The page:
Like many of us stuck at home, I’ve been watching an unhealthy amount of TV lately. Instead of looping reruns of Parks and Recreation, I committed to finding an interesting documentary to at least pretend like I’m learning something. When I stumbled across “Challenger: The Final Flight”, Netflix’s four-part docuseries on the Space Shuttle Challenger disaster, I couldn’t add it to my queue fast enough. I’ll admit that after a long day, I just want to sit back and zone-out to something mindless. The emotional toll a series like this takes on you isn’t necessarily relaxing – but it’s important. Throughout the series, I was consistently rewarded with important reminders of what real learning looks like. 

I was three years old when the Challenger exploded in 1986. I don’t quite remember the details of the disaster at the time, but, similar to other national tragedies, I remember the stories around it. I remember the teacher on board, the shuttle’s “O-ring” failure, and President Reagan’s emotional, heartfelt speech later that night to console a nation in shock. 

An unwavering commitment to preparation

The documentary depicted something I hadn’t seen before – the incredible rigor and dedication of the astronauts’ training regimen. It detailed many of the exercises that were designed to simulate an astronaut’s experience in space and the critical procedures to complete various mission objectives. As someone that designs and executes learning and development experiences, I’m fascinated by the challenge of using simulations to replicate every potential element an astronaut might encounter on a mission. 

For example, at one point the series explains how some crew members weren’t comfortable in the water, but knowing that the astronauts would need to be prepared for a potential splashdown scenario, the trainers took the astronauts out a few miles into the Atlantic Ocean and practiced the procedures over and over. This is the moment in the documentary when I literally hit pause and raved to my patient wife about the training program’s impressive commitment to simulating for what could happen. 

Close your eyes and imagine the whiteboard for the training session with two columns: on the left, all the various elements of the mission; on the right, how to simulate it. Then someone asks, “How do we simulate zero gravity?” and thus the so-called “vomit comet” was born.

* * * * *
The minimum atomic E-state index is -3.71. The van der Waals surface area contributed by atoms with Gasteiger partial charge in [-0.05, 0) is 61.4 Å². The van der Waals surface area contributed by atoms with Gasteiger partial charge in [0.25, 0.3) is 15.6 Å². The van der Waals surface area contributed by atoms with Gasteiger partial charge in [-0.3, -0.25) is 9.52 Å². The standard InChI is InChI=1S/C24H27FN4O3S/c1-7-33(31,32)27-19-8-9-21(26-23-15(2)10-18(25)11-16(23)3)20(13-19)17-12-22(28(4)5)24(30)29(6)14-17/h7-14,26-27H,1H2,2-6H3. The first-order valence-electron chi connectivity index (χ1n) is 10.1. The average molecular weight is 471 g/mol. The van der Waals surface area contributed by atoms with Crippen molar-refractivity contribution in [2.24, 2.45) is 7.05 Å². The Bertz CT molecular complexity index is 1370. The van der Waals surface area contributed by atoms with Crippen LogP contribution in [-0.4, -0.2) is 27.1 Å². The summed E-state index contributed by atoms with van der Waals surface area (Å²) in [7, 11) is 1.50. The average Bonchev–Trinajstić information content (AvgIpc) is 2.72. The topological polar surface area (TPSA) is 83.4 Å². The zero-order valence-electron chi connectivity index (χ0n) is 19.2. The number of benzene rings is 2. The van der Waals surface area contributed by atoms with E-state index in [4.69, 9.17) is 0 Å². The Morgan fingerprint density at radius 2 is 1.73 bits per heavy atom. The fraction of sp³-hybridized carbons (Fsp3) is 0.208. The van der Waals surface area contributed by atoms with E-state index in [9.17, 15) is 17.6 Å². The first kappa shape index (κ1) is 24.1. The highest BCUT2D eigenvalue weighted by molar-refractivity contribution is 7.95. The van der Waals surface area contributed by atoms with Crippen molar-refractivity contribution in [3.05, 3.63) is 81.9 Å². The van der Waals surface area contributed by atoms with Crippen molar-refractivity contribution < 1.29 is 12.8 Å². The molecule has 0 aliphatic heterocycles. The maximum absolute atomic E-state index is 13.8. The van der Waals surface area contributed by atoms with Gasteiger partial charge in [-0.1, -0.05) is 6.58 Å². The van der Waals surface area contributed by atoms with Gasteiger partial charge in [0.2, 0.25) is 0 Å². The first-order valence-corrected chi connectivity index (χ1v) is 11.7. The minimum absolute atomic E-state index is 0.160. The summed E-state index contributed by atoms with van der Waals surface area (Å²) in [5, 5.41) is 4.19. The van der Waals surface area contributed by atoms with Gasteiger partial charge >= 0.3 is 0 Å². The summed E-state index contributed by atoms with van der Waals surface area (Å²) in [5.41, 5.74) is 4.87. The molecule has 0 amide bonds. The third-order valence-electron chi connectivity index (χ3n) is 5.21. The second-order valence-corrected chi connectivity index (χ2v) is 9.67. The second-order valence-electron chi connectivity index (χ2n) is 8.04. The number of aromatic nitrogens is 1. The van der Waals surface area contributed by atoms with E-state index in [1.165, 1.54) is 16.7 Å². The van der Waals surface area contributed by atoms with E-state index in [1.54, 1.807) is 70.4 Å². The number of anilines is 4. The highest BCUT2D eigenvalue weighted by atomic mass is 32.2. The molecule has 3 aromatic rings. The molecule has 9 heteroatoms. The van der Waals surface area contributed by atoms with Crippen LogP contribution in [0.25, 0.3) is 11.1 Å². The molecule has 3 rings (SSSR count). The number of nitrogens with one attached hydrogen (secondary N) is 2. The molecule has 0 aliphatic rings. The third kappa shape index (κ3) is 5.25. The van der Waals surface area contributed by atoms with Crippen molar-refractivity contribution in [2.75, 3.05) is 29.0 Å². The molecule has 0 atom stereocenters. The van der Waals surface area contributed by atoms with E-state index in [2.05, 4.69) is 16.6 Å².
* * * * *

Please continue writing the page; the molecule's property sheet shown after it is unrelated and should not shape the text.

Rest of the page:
Do you really need to build a specialized airplane that descends quickly to simulate weightlessness? When you’re dealing with people’s lives, those are the corners of a training program you simply can’t afford to cut. But, because the stakes in most of our day-to-day lives are often much lower, corners are consistently cut. Corporate learning and development programs intended to teach people new skills are often the first to go. 

Sandboxes & Role playing

Unfortunately, I’ve been in too many situations where users of new technology need to learn how to use it effectively but experience a large learning curve because the project hasn’t prioritized simulations. In an ideal world, a user could practice endless scenarios in a “sandbox” or training environment – completing activities, clicking buttons, observing “cause and effect” scenarios, or trying to “break” the system, without impacting real data. Unfortunately for many projects, building and maintaining these sandboxes is time and resource-intensive. 

Using simulations to learn new behaviors outside of technology (e.g., sales, interpersonal skills, leadership, etc.) can be easier, but is often still overlooked or downplayed. Role-playing can be difficult for some who may get self-conscious or find the activity silly. Silly or not, role-playing works to simulate as close to “the real thing” as possible. After all, you don’t want to be doubting your swimming abilities as you plummet towards earth’s oceans at 17,500 mph. 

Shouldn’t the same theory apply in a business context? If you were performing a performance review for an underperforming team member, you would probably want to practice, or at least write down a few talking points beforehand. 

Simulations have become even more important as we all continue to navigate the COVID-19 pandemic. With so many of us working remote, you can’t exactly turn to your work neighbor and ask, “Remind me how to create a payment order in this new system?” Users may feel even more alone working in a new system, so building skill, ability, and (most of all) confidence by letting them practice first will better prepare them for go-live. This is where implementing a Digital Adoption Platform (DAP) can be useful in your training efforts. 

Learning from the best

By the end of the documentary, I was simply awestruck. Naturally, I’m heartbroken by the lives lost and ruined, but the story I connected with the most wasn’t necessarily how these brave individuals died, but how they lived. They devoted years of their lives training day after day for something far more dangerous than I’ll ever endeavor. 

No written word about the Challenger and her crew can end without evoking President Reagan’s address to the nation that fateful day: 

“We will never forget them, nor the last time we saw them, this morning, as they prepared for their journey and waved goodbye and slipped the surly bonds of Earth to touch the face of God.” 

Nothing I create matches the intensity or seriousness of astronaut training, but it doesn’t mean we can’t learn from the best. 

Learn more about Propeller’s capabilities in corporate training and readiness, part of our people-focused People & Change practice.